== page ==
Government rallies to retain rural constituencies

MLA Donna Barnett prepares to battle for Cariboo-Chilcotin

Boundaries Commission Act.

Last year, local residents and politicians within the Kamloops-Thompson-Cariboo federal riding voiced strong objections when the commission looked at removing much of the South Cariboo to put into an electoral district with Chilliwack.

Now, the Cariboo-Chilcotin and other provincial constituencies are next up for an Electoral Boundaries Commission (EBC) review, which is due in May 2014.

This review will include what electoral maps identify as the “Cariboo-Thompson Region,” consisting of the five electoral districts of Cariboo-Chilcotin, Cariboo North, Fraser-Nicola, Kamloops-North Thompson and Kamloops-South Thompson.

Cariboo-Chilcotin MLA Donna Barnett says she’ll go to battle if necessary to keep her constituency intact.

“Here we go again. Every few years, we go through this again. And the mandate, to me, is wrong.”

Every eight years, an EBC reviews the electoral district boundaries and names to ensure each MLA represents about the same number of people.

However, looking at the geography, not just population, is an important consideration that isn’t getting the attention it deserves in these boundary reviews, Barnett explains.

The province is now proposing amendments to the act for consideration next spring, in advance of the review. These are intended to give clear direction to the EMC to preserve the existing electoral districts in northern and rural regions when recommending new boundaries, she says, as well as to maintain the total number (85) across B.C.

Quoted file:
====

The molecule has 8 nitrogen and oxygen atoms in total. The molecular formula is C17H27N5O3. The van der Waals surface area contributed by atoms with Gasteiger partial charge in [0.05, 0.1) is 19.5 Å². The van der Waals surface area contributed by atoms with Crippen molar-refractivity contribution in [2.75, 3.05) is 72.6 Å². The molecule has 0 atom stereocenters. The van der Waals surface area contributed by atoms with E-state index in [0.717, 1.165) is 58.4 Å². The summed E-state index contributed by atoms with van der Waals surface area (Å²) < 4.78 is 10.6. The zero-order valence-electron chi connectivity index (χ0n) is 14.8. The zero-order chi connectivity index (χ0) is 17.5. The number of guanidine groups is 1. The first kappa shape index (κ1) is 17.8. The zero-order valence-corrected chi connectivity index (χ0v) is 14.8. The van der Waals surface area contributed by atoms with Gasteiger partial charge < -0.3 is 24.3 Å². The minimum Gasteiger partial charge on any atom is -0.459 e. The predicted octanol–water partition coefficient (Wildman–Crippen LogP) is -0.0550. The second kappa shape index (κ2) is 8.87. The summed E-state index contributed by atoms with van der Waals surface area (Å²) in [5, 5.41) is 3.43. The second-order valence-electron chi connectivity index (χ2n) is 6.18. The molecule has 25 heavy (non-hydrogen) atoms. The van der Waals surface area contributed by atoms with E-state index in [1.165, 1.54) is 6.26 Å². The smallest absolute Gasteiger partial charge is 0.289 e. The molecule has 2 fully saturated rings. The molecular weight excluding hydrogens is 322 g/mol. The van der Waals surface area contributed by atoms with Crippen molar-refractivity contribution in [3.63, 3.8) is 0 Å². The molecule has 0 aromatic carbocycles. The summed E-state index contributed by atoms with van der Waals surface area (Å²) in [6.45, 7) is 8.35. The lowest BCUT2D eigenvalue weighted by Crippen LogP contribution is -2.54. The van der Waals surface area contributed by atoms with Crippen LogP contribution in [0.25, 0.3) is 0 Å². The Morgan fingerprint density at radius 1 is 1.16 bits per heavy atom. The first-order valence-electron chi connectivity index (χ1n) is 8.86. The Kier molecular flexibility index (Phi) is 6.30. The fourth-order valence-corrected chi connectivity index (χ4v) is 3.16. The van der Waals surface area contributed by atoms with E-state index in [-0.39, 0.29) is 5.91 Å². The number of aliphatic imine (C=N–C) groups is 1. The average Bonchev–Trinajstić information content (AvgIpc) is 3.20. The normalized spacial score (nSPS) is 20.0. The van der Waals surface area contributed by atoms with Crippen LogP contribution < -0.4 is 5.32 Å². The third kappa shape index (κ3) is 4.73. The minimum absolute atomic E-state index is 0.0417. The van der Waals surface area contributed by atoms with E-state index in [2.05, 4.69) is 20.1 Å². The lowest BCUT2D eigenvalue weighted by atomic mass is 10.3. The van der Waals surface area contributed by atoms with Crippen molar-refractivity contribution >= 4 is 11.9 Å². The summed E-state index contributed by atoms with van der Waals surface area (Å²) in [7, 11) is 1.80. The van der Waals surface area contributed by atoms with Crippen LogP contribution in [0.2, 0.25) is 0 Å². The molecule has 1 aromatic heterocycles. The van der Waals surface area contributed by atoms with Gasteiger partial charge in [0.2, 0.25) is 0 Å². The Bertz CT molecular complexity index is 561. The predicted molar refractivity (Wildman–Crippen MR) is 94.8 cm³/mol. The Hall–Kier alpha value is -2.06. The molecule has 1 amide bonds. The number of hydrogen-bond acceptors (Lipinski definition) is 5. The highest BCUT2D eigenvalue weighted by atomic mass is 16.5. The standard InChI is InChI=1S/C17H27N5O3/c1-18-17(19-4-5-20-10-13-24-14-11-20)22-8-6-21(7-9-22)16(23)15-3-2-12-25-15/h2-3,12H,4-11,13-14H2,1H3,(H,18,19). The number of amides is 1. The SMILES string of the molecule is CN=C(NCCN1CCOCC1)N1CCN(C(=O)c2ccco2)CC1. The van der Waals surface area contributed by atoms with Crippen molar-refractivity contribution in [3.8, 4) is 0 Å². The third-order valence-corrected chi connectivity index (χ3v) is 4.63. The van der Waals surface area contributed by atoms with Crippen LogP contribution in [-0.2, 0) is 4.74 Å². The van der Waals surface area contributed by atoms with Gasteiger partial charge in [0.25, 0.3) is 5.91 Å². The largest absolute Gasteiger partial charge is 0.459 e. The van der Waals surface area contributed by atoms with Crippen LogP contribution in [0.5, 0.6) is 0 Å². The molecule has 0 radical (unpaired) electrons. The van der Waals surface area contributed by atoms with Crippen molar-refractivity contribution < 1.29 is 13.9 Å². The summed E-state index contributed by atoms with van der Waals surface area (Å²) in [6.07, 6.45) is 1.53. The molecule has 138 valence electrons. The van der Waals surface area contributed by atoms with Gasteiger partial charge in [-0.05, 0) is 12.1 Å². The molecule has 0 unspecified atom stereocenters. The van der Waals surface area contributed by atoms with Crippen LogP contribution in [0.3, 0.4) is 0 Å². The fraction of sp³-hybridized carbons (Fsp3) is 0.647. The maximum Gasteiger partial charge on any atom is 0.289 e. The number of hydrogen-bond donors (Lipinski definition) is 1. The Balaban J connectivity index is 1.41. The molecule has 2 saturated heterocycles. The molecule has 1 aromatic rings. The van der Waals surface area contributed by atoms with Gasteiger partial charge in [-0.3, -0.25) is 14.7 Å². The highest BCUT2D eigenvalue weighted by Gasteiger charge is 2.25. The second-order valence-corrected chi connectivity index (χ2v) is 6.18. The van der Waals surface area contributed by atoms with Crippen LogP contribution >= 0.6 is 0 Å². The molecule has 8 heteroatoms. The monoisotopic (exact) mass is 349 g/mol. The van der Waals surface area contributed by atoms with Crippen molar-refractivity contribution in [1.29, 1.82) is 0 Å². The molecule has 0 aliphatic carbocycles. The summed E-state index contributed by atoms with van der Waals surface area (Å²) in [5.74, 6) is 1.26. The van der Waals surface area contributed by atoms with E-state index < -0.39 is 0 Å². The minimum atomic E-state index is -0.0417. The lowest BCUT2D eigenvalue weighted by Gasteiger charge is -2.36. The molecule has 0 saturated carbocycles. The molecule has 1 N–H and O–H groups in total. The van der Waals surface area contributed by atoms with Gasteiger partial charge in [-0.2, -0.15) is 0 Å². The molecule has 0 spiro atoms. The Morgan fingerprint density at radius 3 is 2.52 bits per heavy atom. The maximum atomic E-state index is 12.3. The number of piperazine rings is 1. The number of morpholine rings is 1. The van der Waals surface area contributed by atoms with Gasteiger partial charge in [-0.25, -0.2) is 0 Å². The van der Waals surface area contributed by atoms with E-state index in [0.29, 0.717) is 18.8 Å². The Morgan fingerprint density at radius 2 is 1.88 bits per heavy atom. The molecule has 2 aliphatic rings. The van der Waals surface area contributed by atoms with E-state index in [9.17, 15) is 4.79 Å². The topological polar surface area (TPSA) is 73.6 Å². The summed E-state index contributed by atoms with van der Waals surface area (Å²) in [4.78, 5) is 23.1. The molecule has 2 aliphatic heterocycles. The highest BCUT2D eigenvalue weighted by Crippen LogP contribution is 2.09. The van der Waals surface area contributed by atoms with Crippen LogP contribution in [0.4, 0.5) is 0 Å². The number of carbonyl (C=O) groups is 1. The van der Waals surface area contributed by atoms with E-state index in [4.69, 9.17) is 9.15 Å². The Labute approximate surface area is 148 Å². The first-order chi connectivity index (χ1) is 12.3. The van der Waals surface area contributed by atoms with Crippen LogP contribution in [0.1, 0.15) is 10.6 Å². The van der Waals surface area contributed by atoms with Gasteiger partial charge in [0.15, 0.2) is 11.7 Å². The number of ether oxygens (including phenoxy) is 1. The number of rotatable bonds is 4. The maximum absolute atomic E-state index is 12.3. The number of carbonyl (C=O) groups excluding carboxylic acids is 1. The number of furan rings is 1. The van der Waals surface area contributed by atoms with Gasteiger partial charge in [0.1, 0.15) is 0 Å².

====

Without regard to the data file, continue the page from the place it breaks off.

“We, as government, will do everything we can to ensure our ridings stay, and particularly in rural British Columbia.”

Otherwise, she says northern and rural constituency boundaries may change, since they are among the largest geographically with the sparsest populations.

An EBC will be formed in May 2014 to make recommendations on the boundaries and names, and is currently required to apply a principle of representation by population where possible.

“They want to go by population, not by geography. So, we have to make sure when the time comes that we make strong presentations and strong representation to the commission, or the judge or whoever it is, on the importance of having rural MLAs in these ridings.”

However, she notes the Cariboo-Chilcotin is an “odd” constituency because of the way some of its boundaries are drawn.

“They could do some boundary amendments there, but let’s not lose Cariboo-Chilcotin.

“Say, for example, they decided [to] take Cariboo-Chilcotin and put it into Kamloops. Certainly, we would lose our rural aspect [in legislature]”

Barnett notes her already “huge” Cariboo-Chilcotin constituency currently spans from 87 Mile to Anahim Lake, including 100 Mile House, Williams Lake and surrounding communities. But, if changes are made based on population, it could be made even larger.

“They say ‘oh, well there are not very many people out there’. There may not be many people out there, but you know those people are just as important and deserve more representation – because of where they live, their access to things – than somebody in downtown Vancouver.”

Barnett explains rural constituencies must remain that way – not be amalgamated with larger cities – in order to keep the focus of representation in Victoria on their unique identity and needs.

Otherwise, she says the rural constituents will be “ignored” in favour of those in metropolitan areas, such as Vancouver.

“Let’s keep rural B.C. where it is today with good representation to government. It will be another uphill battle, but I’ll be at the table fighting.”